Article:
Published on 29 Jun 2017
Many of your may already be using pester to write unit tests for PowerShell functions. By default, pester only shows which tests have succeeded and which have failed. Fortunately, pester can also analyze the code coverage} of those tests - meaning it can tell you how much of your code was actually tested. In this post I will show you how to determine line and function coverage for your tests.
Published on 03 Jun 2017
I am proud to announce that our third book about Hyper-V is now available. For this new edition we have taken the time to update most of the book with new information about Windows Server 2016. We have also added a new chapter about containerization using Docker.
Published on 30 Mar 2017
I am proud to announce that Docker honours my community contributions by including me in the Docker Captains Program.
Published on 28 Mar 2017
In an earlier post, I demonstrated how to use PowerShell Desired State Configuration (PSDSC) in containers. But I did not state clearly enough that PSDSC should be used in image builds but not during the runtime of a container. Let’s take a closer look why this makes sense.
Published on 21 Mar 2017
When working with PowerShell, you often come across data you need to analyze. The usual way it to export the values to a CSV file, import it to a spreadsheet and create some charts. Although you end up with a nice graphical representation of your data, it usually suffices to understand quickly you data to decide how to proceed. With my statistics PowerShell module, data analysis is performed right on the console. Display histograms from the pipeline.
Published on 28 Feb 2017
When you are working with Docker and you are planning to test something quickly on your workstation… but you are behind a proxy. You fail to pull an image. You fail to build an image. You fail to download from the image. But not anymore after reading this post.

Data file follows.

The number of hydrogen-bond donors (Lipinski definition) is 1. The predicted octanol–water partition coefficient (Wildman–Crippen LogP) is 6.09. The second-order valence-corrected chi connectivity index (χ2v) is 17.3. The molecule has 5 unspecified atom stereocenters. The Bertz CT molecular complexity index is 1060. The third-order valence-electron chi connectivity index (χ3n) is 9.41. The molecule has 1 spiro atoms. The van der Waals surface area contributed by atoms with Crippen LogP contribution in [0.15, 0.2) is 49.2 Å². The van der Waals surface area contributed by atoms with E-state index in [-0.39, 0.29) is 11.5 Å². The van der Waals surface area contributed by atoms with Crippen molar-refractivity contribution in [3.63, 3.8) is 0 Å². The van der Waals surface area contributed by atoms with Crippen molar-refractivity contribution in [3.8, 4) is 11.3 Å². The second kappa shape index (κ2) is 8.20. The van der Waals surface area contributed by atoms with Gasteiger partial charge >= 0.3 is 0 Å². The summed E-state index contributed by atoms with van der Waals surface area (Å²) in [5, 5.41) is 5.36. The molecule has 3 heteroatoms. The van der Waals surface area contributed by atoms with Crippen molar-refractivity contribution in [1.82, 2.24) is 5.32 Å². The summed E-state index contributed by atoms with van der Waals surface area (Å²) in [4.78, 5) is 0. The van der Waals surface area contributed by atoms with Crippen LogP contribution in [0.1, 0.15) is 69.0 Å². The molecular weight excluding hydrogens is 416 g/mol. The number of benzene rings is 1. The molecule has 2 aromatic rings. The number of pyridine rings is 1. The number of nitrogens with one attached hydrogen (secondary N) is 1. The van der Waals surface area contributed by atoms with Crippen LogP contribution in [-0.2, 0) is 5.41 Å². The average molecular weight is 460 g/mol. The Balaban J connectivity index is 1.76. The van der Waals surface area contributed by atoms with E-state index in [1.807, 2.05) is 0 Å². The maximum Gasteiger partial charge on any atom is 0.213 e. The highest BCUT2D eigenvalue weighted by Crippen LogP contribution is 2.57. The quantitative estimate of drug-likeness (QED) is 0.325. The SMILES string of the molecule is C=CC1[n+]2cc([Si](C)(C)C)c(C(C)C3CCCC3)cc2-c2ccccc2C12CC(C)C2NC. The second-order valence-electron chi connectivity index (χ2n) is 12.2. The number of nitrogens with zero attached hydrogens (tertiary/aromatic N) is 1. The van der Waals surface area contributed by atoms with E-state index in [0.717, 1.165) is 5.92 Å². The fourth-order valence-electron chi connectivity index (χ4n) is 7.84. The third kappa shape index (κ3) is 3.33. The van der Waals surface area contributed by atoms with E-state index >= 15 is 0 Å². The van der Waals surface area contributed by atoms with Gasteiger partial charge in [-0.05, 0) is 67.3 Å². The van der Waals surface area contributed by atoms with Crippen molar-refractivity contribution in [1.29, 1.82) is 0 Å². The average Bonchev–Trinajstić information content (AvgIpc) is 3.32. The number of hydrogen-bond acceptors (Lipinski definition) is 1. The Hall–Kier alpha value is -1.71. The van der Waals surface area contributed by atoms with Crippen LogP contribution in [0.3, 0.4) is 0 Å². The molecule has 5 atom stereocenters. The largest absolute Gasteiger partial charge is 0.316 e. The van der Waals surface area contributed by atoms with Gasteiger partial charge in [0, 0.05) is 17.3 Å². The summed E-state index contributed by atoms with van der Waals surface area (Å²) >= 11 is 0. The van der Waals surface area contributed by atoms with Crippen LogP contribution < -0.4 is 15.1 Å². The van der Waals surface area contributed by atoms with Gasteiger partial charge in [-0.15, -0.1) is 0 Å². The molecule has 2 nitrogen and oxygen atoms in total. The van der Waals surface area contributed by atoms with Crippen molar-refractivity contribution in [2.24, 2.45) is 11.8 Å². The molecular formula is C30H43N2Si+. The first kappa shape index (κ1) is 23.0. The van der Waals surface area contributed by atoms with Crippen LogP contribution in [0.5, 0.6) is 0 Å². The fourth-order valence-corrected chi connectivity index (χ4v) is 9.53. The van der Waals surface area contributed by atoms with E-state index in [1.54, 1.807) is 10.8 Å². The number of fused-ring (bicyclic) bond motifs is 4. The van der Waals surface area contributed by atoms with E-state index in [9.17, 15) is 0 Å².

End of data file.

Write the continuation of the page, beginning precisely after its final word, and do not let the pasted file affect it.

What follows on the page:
Published on 12 Feb 2017
When using Windows containers on Windows 10, you sometimes end up behind a proxy server. Unfortunately, the Docker service does not use the proxy server configured for Windows itself. Instead, it uses the environment variables commonly used on Linux.
[Environment]::SetEnvironmentVariable(“HTTP_PROXY”, “http://188.8.131.52:3128”, [EnvironmentVariableTarget]::Machine)
[Environment]::SetEnvironmentVariable(“HTTPS_PROXY”, “http://184.108.40.206:3128”, [EnvironmentVariableTarget]::Machine)
Published on 08 Feb 2017
Microsoft is putting a lot of effort in providing a production ready container runtime managed by Docker. Although I am a big fan of containerization, I am a bit worried by the support statement concerning Windows containers.
Published on 06 Feb 2017
In my previous post about volumes in Windows containers, I demonstrated how to use volumes to clean up installation files. But I did not answer the question how to use volumes similar to those in Docker for Linux where you can define a volume and add files to it in
Dockerfile. Remember it is not possible to create a volume on a non-empty directory in Windows Containers.
Published on 29 Jan 2017
When working with Windows containers and volumes, you notice that volumes work differently compared to Docker on Linux. For example, you cannot mount to a non-empty directory. More irritating is the fact that you cannot create a volume on a non-empty directory when working on a Dockerfile. By changing around the instructions, you can use volumes to clean up installation files.